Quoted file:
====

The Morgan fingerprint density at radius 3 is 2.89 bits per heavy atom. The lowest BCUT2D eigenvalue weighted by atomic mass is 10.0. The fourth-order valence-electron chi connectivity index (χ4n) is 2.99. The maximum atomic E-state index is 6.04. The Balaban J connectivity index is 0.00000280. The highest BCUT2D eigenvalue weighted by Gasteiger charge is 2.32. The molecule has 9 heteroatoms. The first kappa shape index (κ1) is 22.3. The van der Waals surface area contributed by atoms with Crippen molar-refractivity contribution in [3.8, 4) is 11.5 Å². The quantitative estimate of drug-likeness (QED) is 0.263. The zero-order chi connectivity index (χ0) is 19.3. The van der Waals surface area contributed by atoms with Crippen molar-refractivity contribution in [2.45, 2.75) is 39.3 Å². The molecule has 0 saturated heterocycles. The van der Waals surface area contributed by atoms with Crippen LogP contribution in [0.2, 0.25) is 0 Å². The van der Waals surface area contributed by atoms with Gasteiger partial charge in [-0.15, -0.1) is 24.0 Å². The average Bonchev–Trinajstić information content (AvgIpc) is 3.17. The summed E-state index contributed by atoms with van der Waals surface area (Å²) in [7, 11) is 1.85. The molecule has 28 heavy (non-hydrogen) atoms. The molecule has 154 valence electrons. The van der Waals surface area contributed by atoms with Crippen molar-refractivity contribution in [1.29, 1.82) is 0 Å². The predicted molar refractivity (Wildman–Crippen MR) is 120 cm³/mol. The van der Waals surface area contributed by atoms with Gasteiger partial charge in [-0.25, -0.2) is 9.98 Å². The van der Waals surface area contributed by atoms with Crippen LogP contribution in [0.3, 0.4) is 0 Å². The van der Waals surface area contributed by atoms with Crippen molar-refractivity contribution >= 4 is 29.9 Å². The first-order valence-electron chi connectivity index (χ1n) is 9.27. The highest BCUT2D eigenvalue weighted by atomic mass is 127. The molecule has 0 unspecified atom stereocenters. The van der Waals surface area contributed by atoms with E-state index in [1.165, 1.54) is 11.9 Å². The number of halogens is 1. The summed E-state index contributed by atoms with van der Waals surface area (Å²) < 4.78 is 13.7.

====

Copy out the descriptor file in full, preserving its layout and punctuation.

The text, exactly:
The Morgan fingerprint density at radius 3 is 2.89 bits per heavy atom. The lowest BCUT2D eigenvalue weighted by atomic mass is 10.0. The fourth-order valence-electron chi connectivity index (χ4n) is 2.99. The maximum atomic E-state index is 6.04. The Balaban J connectivity index is 0.00000280. The highest BCUT2D eigenvalue weighted by Gasteiger charge is 2.32. The molecule has 9 heteroatoms. The first kappa shape index (κ1) is 22.3. The van der Waals surface area contributed by atoms with Crippen molar-refractivity contribution in [3.8, 4) is 11.5 Å². The quantitative estimate of drug-likeness (QED) is 0.263. The zero-order chi connectivity index (χ0) is 19.3. The van der Waals surface area contributed by atoms with Crippen molar-refractivity contribution in [2.45, 2.75) is 39.3 Å². The molecule has 0 saturated heterocycles. The van der Waals surface area contributed by atoms with Crippen LogP contribution in [0.2, 0.25) is 0 Å². The van der Waals surface area contributed by atoms with Gasteiger partial charge in [-0.15, -0.1) is 24.0 Å². The average Bonchev–Trinajstić information content (AvgIpc) is 3.17. The summed E-state index contributed by atoms with van der Waals surface area (Å²) in [7, 11) is 1.85. The molecule has 28 heavy (non-hydrogen) atoms. The molecule has 154 valence electrons. The van der Waals surface area contributed by atoms with Crippen molar-refractivity contribution in [1.29, 1.82) is 0 Å². The predicted molar refractivity (Wildman–Crippen MR) is 120 cm³/mol. The van der Waals surface area contributed by atoms with Gasteiger partial charge in [-0.25, -0.2) is 9.98 Å². The van der Waals surface area contributed by atoms with Crippen LogP contribution in [0.3, 0.4) is 0 Å². The van der Waals surface area contributed by atoms with Crippen molar-refractivity contribution >= 4 is 29.9 Å². The first-order valence-electron chi connectivity index (χ1n) is 9.27. The highest BCUT2D eigenvalue weighted by atomic mass is 127. The molecule has 0 unspecified atom stereocenters. The van der Waals surface area contributed by atoms with E-state index in [1.165, 1.54) is 11.9 Å². The number of halogens is 1. The summed E-state index contributed by atoms with van der Waals surface area (Å²) < 4.78 is 13.7.